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Corrections Officers Face Backlash After Posing For Photo With Felon They Apprehended

Washington Parish, LA – Four Louisiana corrections officers who posed for a photo with a handcuffed, smiling felon after they helped track him down and apprehended him are facing backlash over the image.

“It brings about the history of slavery when you think about hunting of African Americans at one time,” Dillard University Associate Professor of Criminal Justice Ashraf Esmail told WWL. “With the issue of law enforcement and racial justice this past year, it really gives off a very, very bad optic.”

The series of events leading up to the photograph began after the Prentiss Police Department (PPD) asked for law enforcement assistance in a search for convicted felon Eric Boykin, the Independent reported.

Boykin was wanted on charges of felon in possession of a weapon and armed robbery.

According to investigators, he allegedly robbed a teller at Hancock Witney Bank in Prentiss at gunpoint and made off with an undisclosed amount of cash, Magnolia State Live reported.

Four Louisiana Department of Public Safety and Corrections (DPSC) from the Rayburn Correctional Center joined in the search, and successfully tracked the suspect down, WWL reported.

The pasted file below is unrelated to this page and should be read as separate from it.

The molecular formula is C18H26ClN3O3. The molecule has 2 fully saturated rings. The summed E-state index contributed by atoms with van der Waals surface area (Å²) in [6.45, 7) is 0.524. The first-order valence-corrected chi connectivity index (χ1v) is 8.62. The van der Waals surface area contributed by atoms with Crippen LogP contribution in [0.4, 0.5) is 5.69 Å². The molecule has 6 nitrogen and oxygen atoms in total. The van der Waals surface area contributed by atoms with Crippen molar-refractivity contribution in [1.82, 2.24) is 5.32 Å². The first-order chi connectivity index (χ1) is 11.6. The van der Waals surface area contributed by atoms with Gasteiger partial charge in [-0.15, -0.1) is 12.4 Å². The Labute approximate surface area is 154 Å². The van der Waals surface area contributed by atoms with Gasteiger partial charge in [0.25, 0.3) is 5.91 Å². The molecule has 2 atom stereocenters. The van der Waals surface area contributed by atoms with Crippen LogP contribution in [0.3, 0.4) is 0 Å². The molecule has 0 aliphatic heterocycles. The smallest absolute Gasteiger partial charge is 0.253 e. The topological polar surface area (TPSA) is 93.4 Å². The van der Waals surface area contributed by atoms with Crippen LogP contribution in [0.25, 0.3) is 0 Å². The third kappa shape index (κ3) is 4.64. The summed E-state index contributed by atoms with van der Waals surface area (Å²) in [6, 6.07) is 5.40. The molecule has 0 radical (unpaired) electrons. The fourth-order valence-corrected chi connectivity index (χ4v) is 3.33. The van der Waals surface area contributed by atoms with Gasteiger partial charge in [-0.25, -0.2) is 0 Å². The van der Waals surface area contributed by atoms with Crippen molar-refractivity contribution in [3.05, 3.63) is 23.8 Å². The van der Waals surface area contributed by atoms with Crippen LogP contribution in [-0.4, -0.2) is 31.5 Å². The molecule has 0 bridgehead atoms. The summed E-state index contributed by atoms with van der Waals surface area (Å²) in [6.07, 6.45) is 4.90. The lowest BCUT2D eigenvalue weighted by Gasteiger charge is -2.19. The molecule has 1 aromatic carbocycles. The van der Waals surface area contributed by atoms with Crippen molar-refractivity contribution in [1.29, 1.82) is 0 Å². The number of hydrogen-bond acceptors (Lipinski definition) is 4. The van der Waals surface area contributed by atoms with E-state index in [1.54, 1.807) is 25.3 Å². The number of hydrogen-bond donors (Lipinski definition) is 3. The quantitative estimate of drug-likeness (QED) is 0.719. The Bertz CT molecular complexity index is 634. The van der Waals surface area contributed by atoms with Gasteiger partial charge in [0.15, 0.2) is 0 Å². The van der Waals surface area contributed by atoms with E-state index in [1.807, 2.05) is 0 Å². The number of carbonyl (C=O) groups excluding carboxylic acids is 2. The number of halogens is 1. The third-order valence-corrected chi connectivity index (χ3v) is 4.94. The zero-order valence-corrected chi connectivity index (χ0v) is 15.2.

After handcuffing Boykin, who is black, the four white correctional officers posed for a photograph with the smiling, shirtless suspect.

The National Association for the Advancement of Colored People (NAACP) Louisiana has demanded the four correctional officers be disciplined over the photo, WWL reported.

“It’s not becoming of a professional law enforcement officer because I know too many of them. They don’t do that. It sends a wrong message,” NAACP President Michael McClanahan told the news outlet.

“Those white officers think it’s a game,” McClanahan said.

The DPSC said the correctional officers didn’t violate any agency policies, but acknowledged they exercised “poor judgement” when the decided to pose for the shot, WWL reported.

“The picture should not have been taken; it was poor judgment,” the DPSC said. “We regret that it happened and will use this incident for sensitivity training for our staff.”

Written by
Holly Matkin

Holly is a former probation and parole officer who is married to a sheriff’s deputy. She is a regular contributor to Signature Montana magazine, and has written feature articles for Distinctly Montana magazine.

View all articles
Written by Holly Matkin

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